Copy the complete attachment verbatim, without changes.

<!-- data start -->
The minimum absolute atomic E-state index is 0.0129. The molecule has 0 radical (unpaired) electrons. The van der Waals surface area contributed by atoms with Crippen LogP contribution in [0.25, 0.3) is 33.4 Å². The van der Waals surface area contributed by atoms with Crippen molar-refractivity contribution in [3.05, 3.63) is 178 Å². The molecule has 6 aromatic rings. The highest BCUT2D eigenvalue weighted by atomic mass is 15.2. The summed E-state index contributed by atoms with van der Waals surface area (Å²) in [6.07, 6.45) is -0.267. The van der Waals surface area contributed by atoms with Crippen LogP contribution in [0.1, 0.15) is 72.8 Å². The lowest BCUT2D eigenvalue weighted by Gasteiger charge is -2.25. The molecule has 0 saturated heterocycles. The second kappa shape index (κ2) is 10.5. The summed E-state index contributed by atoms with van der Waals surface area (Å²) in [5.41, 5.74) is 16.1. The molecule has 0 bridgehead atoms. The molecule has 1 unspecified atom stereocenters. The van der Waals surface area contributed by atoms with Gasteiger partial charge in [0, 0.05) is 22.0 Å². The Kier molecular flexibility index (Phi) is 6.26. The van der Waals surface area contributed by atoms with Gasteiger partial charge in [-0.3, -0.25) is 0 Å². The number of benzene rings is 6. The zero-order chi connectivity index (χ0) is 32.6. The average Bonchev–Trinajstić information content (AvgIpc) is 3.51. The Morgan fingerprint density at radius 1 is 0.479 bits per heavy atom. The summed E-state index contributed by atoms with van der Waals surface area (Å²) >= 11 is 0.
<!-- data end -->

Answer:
The minimum absolute atomic E-state index is 0.0129. The molecule has 0 radical (unpaired) electrons. The van der Waals surface area contributed by atoms with Crippen LogP contribution in [0.25, 0.3) is 33.4 Å². The van der Waals surface area contributed by atoms with Crippen molar-refractivity contribution in [3.05, 3.63) is 178 Å². The molecule has 6 aromatic rings. The highest BCUT2D eigenvalue weighted by atomic mass is 15.2. The summed E-state index contributed by atoms with van der Waals surface area (Å²) in [6.07, 6.45) is -0.267. The van der Waals surface area contributed by atoms with Crippen LogP contribution in [0.1, 0.15) is 72.8 Å². The lowest BCUT2D eigenvalue weighted by Gasteiger charge is -2.25. The molecule has 0 saturated heterocycles. The second kappa shape index (κ2) is 10.5. The summed E-state index contributed by atoms with van der Waals surface area (Å²) in [5.41, 5.74) is 16.1. The molecule has 0 bridgehead atoms. The molecule has 1 unspecified atom stereocenters. The van der Waals surface area contributed by atoms with Gasteiger partial charge in [0, 0.05) is 22.0 Å². The Kier molecular flexibility index (Phi) is 6.26. The van der Waals surface area contributed by atoms with Gasteiger partial charge in [-0.3, -0.25) is 0 Å². The number of benzene rings is 6. The zero-order chi connectivity index (χ0) is 32.6. The average Bonchev–Trinajstić information content (AvgIpc) is 3.51. The Morgan fingerprint density at radius 1 is 0.479 bits per heavy atom. The summed E-state index contributed by atoms with van der Waals surface area (Å²) >= 11 is 0.